Agency Community RolesPinCHD defines our core services to include: identification of the uninsured, eligibility determination, provision of primary care, wellness and prevention services; participation in county network for pharmacy, laboratory, radiology and other ancillary services; conducting behavioral health screening, working with HHS staff to coordinate case/disease management services; provision of healthy behavior promotion and education and nutrition services including tobacco cessation, chronic disease prevention, weight loss and other healthy lifestyle programs; provision of utilization management; participation in the specialty healthcare network; and referrals to inpatient, rehabilitation, nursing home and assisted living facility services. A primary care visit to a PinCHD medical home includes eligibility determination, an admitting process, triage, and examination and evaluation. The evaluation includes a history and physical assessment, diagnosis, medical treatment plan and a client wellness and treatment plan to include recommendations, services and referrals such as prescriptions for ancillary services and specialist evaluations, prescriptions, diagnostic evaluations, counseling such as exercise, nutrition, and tobacco cessation or lifestyle modifications. PinCHD staff enters all patient information including demographics, services, prescriptions, referrals, results and care plans in HMS. PinCHD provides four medical homes locations and also contracts with four private primary care providers in the community to provide medical homes in order to increase access across the county. Additionally, PinCHD St. Petersburg was established as the medical home for a Saturday LIP clinic and PinCHD Pinellas Park was established as the medical home for a Thursday evening LIP clinic to provide primary care services on a sliding fee scale basis for uninsured adults in Pinellas County not eligible for the PCHP. These clinics are held at established medical home sites at times the clinics are not providing primary care to PCHP clients in order to maximize existing resources. PinCHD is responsible for hiring and assigning staff necessary to provide care through the primary care medical home model. PinCHD physicians rotate call in order to provide medical home clients access to an examiner 24 hours per day, seven days a week. PinCHD also recruits and coordinates health care volunteers using DOH volunteer statute and sovereign immunity under Florida Statutes 766 and 110 respectively in order to increase access to the most cost–effective specialty care for PCHP clients. In addition to the medical home team, PinCHD provides a LIP grant coordinator, admitting staff to perform PCHP eligibility at all PinCHD health center locations, support staff for volunteer specialists providing specialty care in the medical homes and clerks to staff an uninsured helpline. Key stakeholders in this model include Pinellas County Health and Human Services, The Health and Human Services Coordinating Council (HHSCC) for Pinellas County, Suncoast Health Council and DOH. HHS and the DOH are the main funders of the model, HHS through the Pinellas County Health Plan (PCHP) and DOH through a LIP grant. HHSCC is a county-wide agency utilizing dedicated property tax revenue to better the lives of children and families. The Pinellas County Health Department Director is an appointee on the HHSCC Health and Behavioral Health Leadership Network (HBHLN) along with representatives from community clinics, hospitals, behavioral health providers, government and other healthcare agencies. The HBHLN works to develop a common understanding of how care is delivered in Pinellas County, identifies system level best practices that could expand access to healthcare for county residents, and establishes short, intermediate and long term policy, funding and system strategies for increasing access to healthcare in the County.  Costs and ExpendituresPinellas County Health Department (PinCHD) secured funding from Pinellas County Health and Human Services (HHS) for start-up costs to establish medical homes, to provide primary care, wellness, prevention, nutrition, and education services, recruit volunteer physicians and conduct quality assurance. PinCHD also secured a Florida Department of Health (DOH) Low Income Pool (LIP) grant to provide disease management, targeted community outreach and primary care clinics for uninsured adults not meeting HHS criteria. PinCHD initially established medical home locations at Willa Carson Health Resource Center, PinCHD Pinellas Park and PinCHD St. Petersburg. Based on community need, PinCHD expanded access to medical homes through contracts with four primary care providers in the community and later added PinCHD Tarpon Springs as an eighth medical home. Additionally, PinCHD St. Petersburg and PinCHD Pinellas Park were established as medical homes for Saturday and Thursday evening LIP clinic clients respectively. With funding and medical homes in place, PinCHD defined core services and hired and assigned staff. Primary care teams include: physicians/mid-level providers, nurses, medical assistants, nutritionists, disease managers, case managers, and clerks. PinCHD physicians rotate call in order to provide medical home clients access to an examiner 24 hours per day, seven days a week. A volunteer specialty network was developed to provide specialty care services in conjunction with HHS contracted specialists. A Utilization Management department was implemented to review all referrals to the contracted specialists. PinCHD also funds a LIP grant coordinator, admitting staff to perform eligibility at all PinCHD health center locations, support staff for volunteer specialists providing specialty care in the medical homes and clerks to staff an uninsured helpline. MedNet navigators, provided in-kind from the Suncoast Health Council, are located county-wide to assist clients in obtaining prescribed medications. Disease management, case management and quality assurance were put into practice to improve the health of the target population and in turn, decrease the cost of care. Disease management has been implemented for diabetes, hypertension and obesity, cardiovascular disease, COPD and asthma at all medical homes. Case managers have been assigned to all medical homes to coordinate medical, preventive and social/economic services for clients. Auditing tools for quality assurance were developed along with key indicators including HEDIS measures in the following areas: asthma, hypertension, diabetes, breast and cervical cancer, tobacco, communicable disease, mental health and colorectal cancer. PinCHD’s largest funding source is Pinellas County Health and Human Services. PinCHD received approximately $1.8 million in funding from HHS in the first year of the contract to establish medical homes, provide primary care, wellness, prevention, nutrition, and education services, recruit volunteer physicians and conduct quality assurance for the HHS Pinellas County Health Plan (PCHP) clients. HHS also provides all medical homes with case management staff and disease managers for COPD, asthma, hypertension and obesity. HHS contracts with specialists to provide specialty care and facilitate inpatient hospitalization, pharmacy, behavioral health, and other ancillary services. An additional funding source is a Department of Health Low Income Pool (LIP) grant. This $646,729 grant provides funding for diabetes disease management, targeted community outreach and two sliding fee scale based primary care clinics for uninsured adults not eligible for the PCHP. Disease managers are currently funded through the LIP grant for diabetes and cardiovascular disease. The outreach team consists of a nurse and eligibility specialists who provide field nursing and eligibility assessments to promote enrollment in a medical home and ER diversion.  ImplementationPinCHD first secured funding from HHS to provide primary care services for PCHP clients. PinCHD also secured funding through a Florida DOH LIP grant to provide disease management, targeted community outreach and sliding fee scale primary care clinics for uninsured adults not eligible for the PCHP. PinCHD first established medical home locations at Willa Carson Health Resource Center in Clearwater, PinCHD Pinellas Park and PinCHD St. Petersburg. Medical Home sites were chosen based upon the highest concentration of uninsured residents identified by zip codes using Geographic Information Systems. Hours of operation were set with plans to adjust based on client needs. PinCHD St. Petersburg was established as the medical home for a Saturday LIP clinic for the uninsured and PinCHD Pinellas Park was established as the medical home for a Thursday evening LIP clinic for the uninsured. PinCHD later expanded locations in order to increase access to medical homes for PCHP clients. A medical home was established at PinCHD Tarpon Springs and PinCHD initiated contracts with four existing primary care providers in the community to serve PCHP clients for a total of eight medical homes. PinCHD defined core services to include: identification of the uninsured, eligibility determination, provision of primary care, wellness, prevention, behavioral health screening, healthy behavior promotion, education and nutrition services; participation in HHS network for pharmacy, laboratory, radiology and other ancillary services, coordination of case/disease management services with HHS; provision of utilization management; participation in the specialty health care network; referrals to inpatient, rehabilitation, nursing home and assisted living facility services. PinCHD hired and assigned staff necessary to provide care through the primary care medical home model. Primary care teams were assigned to include: physicians/mid-level providers, nurses, medical assistants, RD/nutritionists, disease managers, case managers and clerks. PinCHD also hired a utilization management team, a volunteer coordinator, a quality assurance coordinator, an outreach team, and clerks to staff an uninsured helpline. PinCHD physicians are scheduled to rotate call in order to provide medical home clients access to an examiner 24 hours per day, seven days a week. In order to decrease the cost of care for the target population, a volunteer specialty network was developed to provide specialty care services in conjunction with HHS contracted specialists. Currently, PinCHD has volunteer physician specialists in the following specialties: Podiatry, Ophthalmology, Dermatology, Cardiology, General Surgery, Gynecology, Urology, Gastroenterology, Nephrology, Acupuncture, Physical Therapy Rehabilitation and Osteopathic Manipulative Treatment. Further, PinCHD implemented a Utilization Management department that must approve all referrals to the contracted specialists. Laboratory and pharmacy vendor contracts and formularies were developed and are utilized to ensure the lowest possible costs for services and to ensure a consistent standard of care for medical management among the medical homes. MedNet compassionate drug programs are in place and MedNet navigators are located countywide to assist clients in obtaining prescribed medications at no cost. Data from the Suncoast Health Council compassionate drug program shows a $12.00 return on each $1.00 investment for utilizing a MedNet navigator to obtain medications for clients. Disease management, case management and quality assurance are the main components that were put into practice in the primary care medical home model to improve the health of the target population and in turn, decrease the cost of care. Currently, disease management is provided for diabetes, hypertension and obesity, cardiovascular disease, COPD and asthma at all medical homes. Disease managers are responsible for increasing clients’ knowledge.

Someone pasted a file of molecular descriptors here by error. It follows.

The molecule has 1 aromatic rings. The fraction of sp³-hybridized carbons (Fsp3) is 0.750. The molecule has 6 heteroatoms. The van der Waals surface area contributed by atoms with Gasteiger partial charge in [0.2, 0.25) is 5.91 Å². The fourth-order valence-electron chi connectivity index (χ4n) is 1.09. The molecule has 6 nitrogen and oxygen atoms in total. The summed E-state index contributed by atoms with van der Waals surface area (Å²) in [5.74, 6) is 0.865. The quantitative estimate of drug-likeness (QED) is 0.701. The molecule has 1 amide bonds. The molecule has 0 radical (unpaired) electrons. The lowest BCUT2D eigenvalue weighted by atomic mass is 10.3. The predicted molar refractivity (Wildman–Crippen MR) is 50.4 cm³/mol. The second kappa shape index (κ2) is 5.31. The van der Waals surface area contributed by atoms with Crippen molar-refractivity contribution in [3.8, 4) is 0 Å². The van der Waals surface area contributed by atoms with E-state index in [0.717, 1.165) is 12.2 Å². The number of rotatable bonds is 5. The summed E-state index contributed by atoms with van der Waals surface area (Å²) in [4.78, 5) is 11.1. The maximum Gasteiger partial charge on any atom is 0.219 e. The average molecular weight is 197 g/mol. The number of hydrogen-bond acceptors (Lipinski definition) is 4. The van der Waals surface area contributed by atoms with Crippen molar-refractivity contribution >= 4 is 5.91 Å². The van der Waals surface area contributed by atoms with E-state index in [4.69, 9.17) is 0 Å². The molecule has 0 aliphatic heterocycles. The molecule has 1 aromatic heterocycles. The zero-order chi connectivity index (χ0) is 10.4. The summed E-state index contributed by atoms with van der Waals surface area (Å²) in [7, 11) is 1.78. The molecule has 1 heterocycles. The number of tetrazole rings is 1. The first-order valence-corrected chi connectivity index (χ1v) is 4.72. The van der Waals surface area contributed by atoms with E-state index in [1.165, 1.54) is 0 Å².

Ensure access to the continuum of health care for 3,000 uninsured, low-income residents of Pinellas County, ages 18-64, living at up to 100% of the Federal Poverty Level through a disease management model promoting preventive care and disease management coordinated at the medical home.Establish a medical home for all 3,000 clients in the target population. • Three medical home sites established by October 1, 2008 • Two primary care teams in place to cover three locations by Oct. 1, 2008 • 3,000 clients enrolled in a medical home within one year • 8,400 encounters provided in the first year• Enrollment was captured in HMS, collected in a report by Information Technology • Disenrollment was captured in HMS, collected in a report by Information Technology • Medical encounters were captured in HMS, collected in a report by Information Technology • Enrollment- monthly report collected by close of following month • Disenrollment- monthly report collected by close of following month • Encounters- monthly report collected by close of following month Reports on enrollment, disenrollment and encounters were received by the primary care teams, PinCHD and HHS Medical Directors and leadership teams of both agencies. Reports indicated that demand for services was greater than anticipated and medical homes and primary care teams were expanded to accommodate client need. • 5,733 eligible clients were enrolled in a medical home (short-term) • 16,569 medical encounters were provided (short-term) • eight medical home locations established (long-term)Improve the health of the target population as measured by key indicators. • Quality assurance process developed by end of first quarter • Indicators defined by end of first quarter • Goals for each indicator set by end of second quarter • Quarterly audits completed quarterly in the first year • Disease Management for three chronic diseases in place within one year • Disease management referrals, plans of care and care coordination were captured in HMS, collected in a report by Information Technology •The follow HEDIS measures were collected in a chart audit conducted by the quality assurance coordinator: o Hypertension- Measurement of adults whose blood pressure is controlled: most recent reading < 140/90 o Asthma- clients with persistent asthma who were prescribed medication therapy for long-term control of asthma. o Diabetes- HbA1C, LDL, BP, eye exam o Breast and Cervical Cancer- screening complete o Mental Health- screening tool and appropriate referral completed o Colorectal Cancer- screening complete • The following HEDIS measures were captured in HMS, collected in a report by the quality assurance coordinator. o Communicable Disease- flu vaccine in most recent flu season o Tobacco- smoking cessation counseling in past year • Disease management referrals- quarterly report collected by close of month following end of quarter • Disease management plan of care- monthly report collected by close of following month • Disease Management care coordination- monthly report collected by close of following month • All HEDIS Measures- quarterly chart audit collected by close of month ending following quarter • Disease management reports were received by the disease managers and supervisors, primary care teams, PinCHD and HHS Medical Directors and leadership teams of both agencies. The disease managers learned that there were more clients with chronic diseases than anticipated and that client conditions were more complex with co-morbidities common. Disease management model was adjusted with condition specific disease managers to better meet client needs. • HEDIS reports were received by primary care teams, PinCHD and HHS Medical Directors and leadership teams. • Quality assurance process based on HEDIS measures in place and being conducted quarterly (long term)
There is sufficient commitment to providing primary care for the uninsured, low-income population from key stakeholders. This commitment is evidenced and ensured by the following factors: • Operating under the Florida Department of Health, PinCHD has served as the lead safety net healthcare provider for uninsured and medically underserved populations in Pinellas County for more than 70 years. Provision of primary care for the target population aligns with the agency’s mission to promote, protect and improve the health of all people in Pinellas County and works toward its strategic priority of access to care. • PinCHD's 680 staff provided 2,036,514 units of health services to 192,349 clients in FY08/09, including over 17,000 primary care services annually to the target population. • There has been a longstanding need for the provision of primary care for the target population recognized by all stakeholders. • PinCHD has demonstrated a strong capability to work with stakeholders large and small, including state, local and federal governments, wherever the needs of the underserved population can best be met. • Collaborative relationships have been built between PinCHD, HHS and area hospitals since the implementation of the model. PinCHD will continue to build relationships with the private sector, including safety net hospitals and providers to realize further cost savings. • Over time, PinCHD, and in turn HHS and area hospitals, will be to care for the target population with less money as their chronic diseases become managed. We will be able to show this cost savings with data collected and reported on an ongoing basis. This potential for long term cost savings justifies continuation of the practice and ensures stakeholders are committed to continuing to fund it. PinCHD plans to sustain the primary care medical home model over time by leverage existing resources in the following ways: • PinCHD will continue to track positive outcomes and document successes to promote continued funding and replication of best practices. Positive outcomes tracking will encourage current funders, including HHS and DOH to continue to provide funding. • Locally, the county government is Pinellas’ largest funder of health and human services for uninsured and at risk populations. They are likely to replicate and fund successful interventions that shift health services to primary, secondary and tertiary prevention resulting in a more cost effective system for the uninsured. • At the state level, proven results may result in new allocations of funds for the target population or an increase to current funds such as an increased LIP grant award. • PinCHD will continue to expand the volunteer specialty network to provide more cost-effective delivery of specialty care for PCHP clients including decreased cost to HHS to provide specialty care. This will free up existing funds to provide primary care services. Similarly, PinCHD will continue to provide utilization management services to ensure resources are being used appropriately and use of volunteer specialty network is maximized. • PinCHD will work to secure funding from other sources including hospitals should HHS funding not be available or fully available in the future. • PinCHD will work to expand the use of MedNet service and track referrals to include savings provided through MedNet. This will maximize existing HHS funds available for PCHP clients.